Bill, thanks for your report on your experiences with Aksys!..I just went into my local hometowne dialysis clinic which just newly opened this August and had a wonderful chat with Maureen Holland who is heading the home dialysis program there. We chatted a bit about the various home dialysis therapies including Aksys. We also talked a bit about NxStage which really interests me but need more information about it…to this point I’ve come to not being able to make a choice on which method would fit me best…NxStage sound like it might be for me as I wanna travel a few trips to San Cabo Lucas…I also wanna travel a bit within the states to special conventions that I’ve always wanted to go to…

Anyway, I’ll keep you guys posted on what method I choose…

I’ve done some reading about the Allient Advantage, which also sounds promising, however I believe it’s not (yet!) FDA approved. Lin.

You can read about many home hemodialysis equipment and products on this website. Aksys is FDA approved as are machines by Fresenius and B Braun. Renal Solutions (Allient) is awaiting FDA approval as is NxStage’s machine (

Although Medicare limits payment for dialysis to 3 treatments a week, if a patient has commercial insurance, that company may pay for the number of treatments provided. Many clinics that offer more treatments seem reluctant to bill commercial payers for the extra treatments. I’ve heard them say that they “assume” that because Medicare only pays for 3 treatments that commercial payers will abide by those limits too without asking (or billing and getting denied). I am concerned that the high cost of dialysis could exhaust someone’s lifetime maximum benefits if more treatments are billed to commercial payers. I hope that if Medicare starts to pay more appropriate rates for dialysis and for all the treatments a patient needs to do well that clinics will bill commercial insurance less, but I may be overly optimistic.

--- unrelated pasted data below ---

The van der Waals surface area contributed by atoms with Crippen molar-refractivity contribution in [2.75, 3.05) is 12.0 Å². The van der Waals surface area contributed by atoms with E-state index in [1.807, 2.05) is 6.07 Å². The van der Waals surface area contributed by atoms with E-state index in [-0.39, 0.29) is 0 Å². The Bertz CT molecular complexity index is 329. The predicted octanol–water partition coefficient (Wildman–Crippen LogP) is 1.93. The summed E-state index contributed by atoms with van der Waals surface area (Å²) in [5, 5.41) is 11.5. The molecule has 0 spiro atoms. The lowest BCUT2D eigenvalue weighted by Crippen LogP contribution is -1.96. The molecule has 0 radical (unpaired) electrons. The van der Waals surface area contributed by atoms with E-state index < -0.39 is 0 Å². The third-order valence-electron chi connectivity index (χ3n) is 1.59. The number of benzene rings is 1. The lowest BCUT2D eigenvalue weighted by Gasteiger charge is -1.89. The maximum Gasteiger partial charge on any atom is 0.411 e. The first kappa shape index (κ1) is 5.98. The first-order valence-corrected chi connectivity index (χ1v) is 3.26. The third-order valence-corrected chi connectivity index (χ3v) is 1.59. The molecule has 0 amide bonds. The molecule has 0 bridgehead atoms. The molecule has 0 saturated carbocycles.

When a patient has Medicare, the clinic is not allowed to charge the patient more than the Medicare allowed amount for covered services. I’m not sure what Medicare would say about charging a patient (or his/her commercial insurance) for those treatments that are not Medicare covered. This is something I can try to find out from CMS.

So far as whether home hemo is costly or cost saving, under professional resources, we have a cost bibliography for home hemo. We hope to post a cost model for daily home hemo that could help decision makers see where the breakeven point is. We’ve heard from those that have home hemo programs that they do it because patients do better, are hospitalized less, take fewer medicines and because they believe it’s the right thing to do and will save money in the long run. We’ve also heard that you have to have a critical mass of home patients and they have to stay on home dialysis long enough to make up for the higher cost of assigning one machine to one patient, paying start up costs, etc. Keep checking back and encourage your staff to check out all the professional resources on home HD and PD.